In addition to its £1 monthly subscription, Moneybox charges an annual platform fee of 0.45% (this falls to 0.15% for SIPPs over £100,000). Nutmeg's fees stand at 0.75% for investments up to £100,000 and 0.35% for amounts over that, which makes it a cheaper option than Moneybox for those with larger investment pots.

It is worth noting that, although the £1 monthly charge may not seem like much, for those taking advantage of the fact there is no minimum investment requirement and putting in, say, less than £100 per month, it can easily erode any growth and could be demoralising for new investors. An investment of around £100-£150 per month is required to get the fees down to a more reasonable 1% of the amount investment, although this is still an expensive monthly charge which you have to pay in order to invest. Nutmeg, on the other hand, does not charge any up-front or monthly subscription fee to invest.

Nutmeg vs Moneybox - products

Moneybox has a range of savings products alongside its investment proposition, which opens it up to a broad range of individuals. It has an easy-access 'Simple Saver' account as well as a number of other savings accounts including a 32, 45, 95 and 120-day notice account. The 120 day notice account is currently closed to new customers. Within the investment sphere, both Moneybox and Nutmeg have an ISA, GIA, JISA, LISA and SIPP.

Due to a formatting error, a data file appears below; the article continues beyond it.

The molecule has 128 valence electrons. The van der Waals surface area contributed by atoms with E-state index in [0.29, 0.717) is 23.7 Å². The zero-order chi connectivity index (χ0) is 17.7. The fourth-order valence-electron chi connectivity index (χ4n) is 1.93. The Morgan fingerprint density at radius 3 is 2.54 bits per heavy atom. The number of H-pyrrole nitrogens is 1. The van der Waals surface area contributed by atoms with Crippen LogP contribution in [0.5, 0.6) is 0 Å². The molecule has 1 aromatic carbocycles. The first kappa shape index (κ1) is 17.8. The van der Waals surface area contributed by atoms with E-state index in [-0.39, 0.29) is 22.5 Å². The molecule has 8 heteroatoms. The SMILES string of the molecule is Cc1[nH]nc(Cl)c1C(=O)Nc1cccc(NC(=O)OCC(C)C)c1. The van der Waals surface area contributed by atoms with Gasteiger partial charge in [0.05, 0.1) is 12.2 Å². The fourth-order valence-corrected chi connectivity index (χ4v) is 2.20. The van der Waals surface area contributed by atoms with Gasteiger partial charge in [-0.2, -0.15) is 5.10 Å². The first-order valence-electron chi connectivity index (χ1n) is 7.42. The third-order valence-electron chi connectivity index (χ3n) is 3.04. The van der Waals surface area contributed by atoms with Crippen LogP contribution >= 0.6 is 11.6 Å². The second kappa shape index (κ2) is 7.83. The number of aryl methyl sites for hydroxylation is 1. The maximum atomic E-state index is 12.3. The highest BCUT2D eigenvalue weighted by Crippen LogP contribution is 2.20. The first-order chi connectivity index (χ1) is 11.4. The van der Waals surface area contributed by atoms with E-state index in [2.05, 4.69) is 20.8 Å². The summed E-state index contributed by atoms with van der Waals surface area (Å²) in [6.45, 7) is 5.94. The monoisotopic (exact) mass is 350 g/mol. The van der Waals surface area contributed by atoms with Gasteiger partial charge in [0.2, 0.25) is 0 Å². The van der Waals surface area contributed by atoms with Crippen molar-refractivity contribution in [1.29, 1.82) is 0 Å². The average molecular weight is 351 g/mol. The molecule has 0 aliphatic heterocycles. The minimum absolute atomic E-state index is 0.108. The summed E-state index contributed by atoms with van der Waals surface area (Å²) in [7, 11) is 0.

Nutmeg vs Moneybox - portfolios

In terms of the portfolios it has on offer, Nutmeg far outstrips Moneybox. In total it has 10 risk-rated portfolios in its Fully Managed range, while it also has additional Fixed Allocation and Smart Alpha portfolios to target the needs of different types of investors. In addition, Nutmeg also offers Thematic investing which allowing investors to invest in future trends through one of three future-focussed themes. These are Technological Innovation, Resource transformation and Evolving Consume,  In contrast, Moneybox has just 3 core portfolios, which are Cautious, Balanced and Adventurous. However, Moneybox has the option to build your own portfolio from a selection of funds, which could appeal to those with have some prior experience of investing and have the confidence to create a balanced portfolio that meets their requirements.